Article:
As reported last month, climate scientists developed a climate outlook in February for the Greater Horn of Africa for the March -- May 2004 period. Figure 2, which provides the results of an analysis that translated this outlook into possible crop performance, shows that crop prospects for the important 2004 long-rains season vary widely. Crop output is expected to be normal to above normal in the key growing areas to the west of the country, extending to some central highland areas. In contrast, maize production is expected to be poor in the marginal agricultural areas of Eastern and Coast Provinces, areas that suffered from poor 2003 seasons as well.

Nevertheless, the Ministry of Agriculture anticipates a 2004 long-rains harvest of 2.28 million MT of maize (13 percent higher than the 1993-2003 average long-rains output). Current optimism is based on the coupling of favorable post-harvest producer prices with a generally favorable rainfall forecast in key areas. Although above normal maize production in key areas is expected to compensate for the projected poor production in the marginal areas, the absence of adequate fertilizer and seed may be a limiting factor. Preliminary estimates by the MoA also suggest that 432,000 hectares will be planted to beans with 205,000 MT harvested. Projected output is consistent with the 5-year average long-rains output.

4.0 Maize prices temporarily stabilize as the short rains harvest is completed

Maize prices stabilized in March, following the completion of the 2003/04 short-rains harvest. The principal short rains areas in Eastern and Central Provinces are situated close to major deficit markets which should help to moderate the sustained upward pressure on prices in these areas. Nevertheless, this stabilizing effect is expected to be short-lived, since a 90,000 MT deficit is projected to set in toward the end of the July 2003-June 2004 marketing period. Maize prices in the 'grain-basket' districts have also stabilized during March as producers begin to release part of their household reserves in order to finance purchases of production inputs.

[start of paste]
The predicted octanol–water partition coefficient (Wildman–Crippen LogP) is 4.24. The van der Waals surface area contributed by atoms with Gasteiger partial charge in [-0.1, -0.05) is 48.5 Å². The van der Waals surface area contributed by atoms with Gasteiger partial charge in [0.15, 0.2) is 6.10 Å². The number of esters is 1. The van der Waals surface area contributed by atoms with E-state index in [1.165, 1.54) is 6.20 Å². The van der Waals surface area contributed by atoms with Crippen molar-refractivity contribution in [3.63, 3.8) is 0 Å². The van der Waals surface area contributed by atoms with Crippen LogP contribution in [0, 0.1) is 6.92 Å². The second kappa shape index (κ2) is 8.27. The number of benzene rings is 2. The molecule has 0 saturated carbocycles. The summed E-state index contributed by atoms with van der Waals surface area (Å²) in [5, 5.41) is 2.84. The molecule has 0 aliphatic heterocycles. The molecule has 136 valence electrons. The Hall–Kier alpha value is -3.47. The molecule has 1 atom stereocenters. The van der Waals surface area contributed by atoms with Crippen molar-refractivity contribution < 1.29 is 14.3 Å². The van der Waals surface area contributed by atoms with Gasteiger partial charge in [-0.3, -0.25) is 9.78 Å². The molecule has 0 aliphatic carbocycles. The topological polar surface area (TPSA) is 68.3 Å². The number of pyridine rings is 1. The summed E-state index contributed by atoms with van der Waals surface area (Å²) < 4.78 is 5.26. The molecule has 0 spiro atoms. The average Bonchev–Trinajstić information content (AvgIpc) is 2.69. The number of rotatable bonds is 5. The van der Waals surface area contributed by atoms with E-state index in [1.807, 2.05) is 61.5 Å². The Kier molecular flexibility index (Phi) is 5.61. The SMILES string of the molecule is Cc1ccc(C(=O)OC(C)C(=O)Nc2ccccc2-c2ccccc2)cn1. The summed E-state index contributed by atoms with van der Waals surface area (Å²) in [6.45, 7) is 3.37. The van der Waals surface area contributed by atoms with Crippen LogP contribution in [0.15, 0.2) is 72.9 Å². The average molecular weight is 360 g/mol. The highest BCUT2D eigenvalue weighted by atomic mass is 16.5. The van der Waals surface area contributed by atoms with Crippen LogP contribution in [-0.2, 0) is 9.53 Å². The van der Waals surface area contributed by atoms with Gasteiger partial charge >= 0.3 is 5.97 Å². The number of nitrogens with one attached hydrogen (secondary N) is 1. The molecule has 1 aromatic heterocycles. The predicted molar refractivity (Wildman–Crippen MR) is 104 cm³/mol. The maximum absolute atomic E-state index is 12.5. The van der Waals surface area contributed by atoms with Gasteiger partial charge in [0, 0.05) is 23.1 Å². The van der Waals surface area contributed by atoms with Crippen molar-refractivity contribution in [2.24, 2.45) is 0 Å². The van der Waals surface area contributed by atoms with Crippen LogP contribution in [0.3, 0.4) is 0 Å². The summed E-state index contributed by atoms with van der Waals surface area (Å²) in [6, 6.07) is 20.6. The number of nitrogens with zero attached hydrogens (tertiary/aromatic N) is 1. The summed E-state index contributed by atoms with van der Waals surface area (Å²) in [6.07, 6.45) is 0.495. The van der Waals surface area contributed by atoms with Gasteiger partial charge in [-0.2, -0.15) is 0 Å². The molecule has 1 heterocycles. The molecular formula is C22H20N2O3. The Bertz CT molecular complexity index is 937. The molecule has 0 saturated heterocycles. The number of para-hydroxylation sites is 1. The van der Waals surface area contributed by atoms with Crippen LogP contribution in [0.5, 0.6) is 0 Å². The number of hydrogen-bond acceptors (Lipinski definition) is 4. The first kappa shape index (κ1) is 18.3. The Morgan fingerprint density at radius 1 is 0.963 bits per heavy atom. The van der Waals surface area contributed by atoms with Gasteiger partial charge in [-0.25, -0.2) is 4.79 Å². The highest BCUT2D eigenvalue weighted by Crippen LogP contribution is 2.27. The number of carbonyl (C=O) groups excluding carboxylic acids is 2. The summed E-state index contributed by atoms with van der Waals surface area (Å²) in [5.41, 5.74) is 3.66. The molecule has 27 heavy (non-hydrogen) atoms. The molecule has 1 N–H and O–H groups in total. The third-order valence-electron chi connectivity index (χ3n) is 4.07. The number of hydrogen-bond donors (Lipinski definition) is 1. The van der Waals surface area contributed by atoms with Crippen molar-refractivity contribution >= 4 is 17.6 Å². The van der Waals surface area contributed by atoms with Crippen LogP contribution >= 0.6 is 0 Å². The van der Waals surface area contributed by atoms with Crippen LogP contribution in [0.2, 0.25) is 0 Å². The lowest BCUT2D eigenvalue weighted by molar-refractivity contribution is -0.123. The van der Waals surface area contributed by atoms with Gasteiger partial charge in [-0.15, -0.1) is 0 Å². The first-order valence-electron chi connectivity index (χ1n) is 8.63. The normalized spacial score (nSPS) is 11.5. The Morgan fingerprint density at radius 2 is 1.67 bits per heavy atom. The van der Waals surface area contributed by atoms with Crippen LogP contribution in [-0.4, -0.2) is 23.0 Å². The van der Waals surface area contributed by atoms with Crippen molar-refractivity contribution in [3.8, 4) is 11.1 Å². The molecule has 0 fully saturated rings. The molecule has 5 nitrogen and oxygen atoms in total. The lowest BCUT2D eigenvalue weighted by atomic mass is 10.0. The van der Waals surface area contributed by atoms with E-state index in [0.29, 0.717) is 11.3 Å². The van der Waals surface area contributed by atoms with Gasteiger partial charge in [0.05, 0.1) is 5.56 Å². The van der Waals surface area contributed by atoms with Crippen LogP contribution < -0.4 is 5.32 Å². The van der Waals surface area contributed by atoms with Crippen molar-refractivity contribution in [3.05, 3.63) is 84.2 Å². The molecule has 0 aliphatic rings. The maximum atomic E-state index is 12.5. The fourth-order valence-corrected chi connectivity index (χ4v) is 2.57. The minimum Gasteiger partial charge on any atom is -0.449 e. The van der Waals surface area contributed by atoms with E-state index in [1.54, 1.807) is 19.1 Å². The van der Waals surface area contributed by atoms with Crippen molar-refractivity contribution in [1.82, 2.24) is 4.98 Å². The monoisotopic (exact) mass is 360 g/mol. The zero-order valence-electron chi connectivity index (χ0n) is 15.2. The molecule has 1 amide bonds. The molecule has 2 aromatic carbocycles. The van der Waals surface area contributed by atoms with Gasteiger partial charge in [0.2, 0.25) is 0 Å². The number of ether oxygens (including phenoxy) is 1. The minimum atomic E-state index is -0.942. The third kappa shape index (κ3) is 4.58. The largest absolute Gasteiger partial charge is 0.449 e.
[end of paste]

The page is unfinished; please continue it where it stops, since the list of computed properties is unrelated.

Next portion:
Figure 3 illustrates the maize price trend in Eldoret market, which lies at the heart of the grain-basket area. Average prices in Eldoret market are fairly stable since the market is readily supplied by local on-farm surpluses throughout the year. Nevertheless, as shown in this figure, current maize prices are above normal levels and are likely to remain so at least until August, when the long-rains harvest begins.

The NCPB is holding 135,000 MT of maize, with 72,000 MT set aside for the GoK's famine relief efforts and 63,000 MT for the strategic grain reserve. The absence of commercial stocks at the National Cereals and Produce Board (NCPB) is a major concern to millers; as a result they have requested that duties on maize imports be waived. Already millers have increased the price of a 2-kg packet of maize meal from the normal Ksh. `38 to Ksh. 55, and the price of wheat flour from Ksh. 64 to Ksh. 86. Urban consumers are facing increasingly unaffordable prices for basic food commodities.

5.0 WFP anticipates a pipeline shortfall in July in the absence of new food donations

The World Food Program has reported that the food pipeline for refugees is adequate only until July 2004, thanks to recent donor contributions from the US, Finland and Japan. However, 2004 donor contributions are significantly less than 2003 contributions, and food shortages are expected in the second half of 2004. July to December 2004 food aid requirements are 18,000 MT, or the equivalent of $US 10 million. WFP will be forced to reduce its food rations to an estimated 220,000 refugees if new contributions are not received soon, leading to a deterioration in refugee food security and likely increases in the rates of child malnutrition.

6.0 Conclusion: Food security situation varies depending on livelihood zone

While household food security is generally good in the high potential areas of the Rift Valley, Central, Western and Nyanza Provinces, the opposite is true among the northwestern pastoral and southeastern marginal agricultural households, where conditions are worsening. Worst-affected are the pastoralists in Turkana and Marsabit Districts, where exceptionally high rates of child malnutrition underline deepening chronic food insecurity.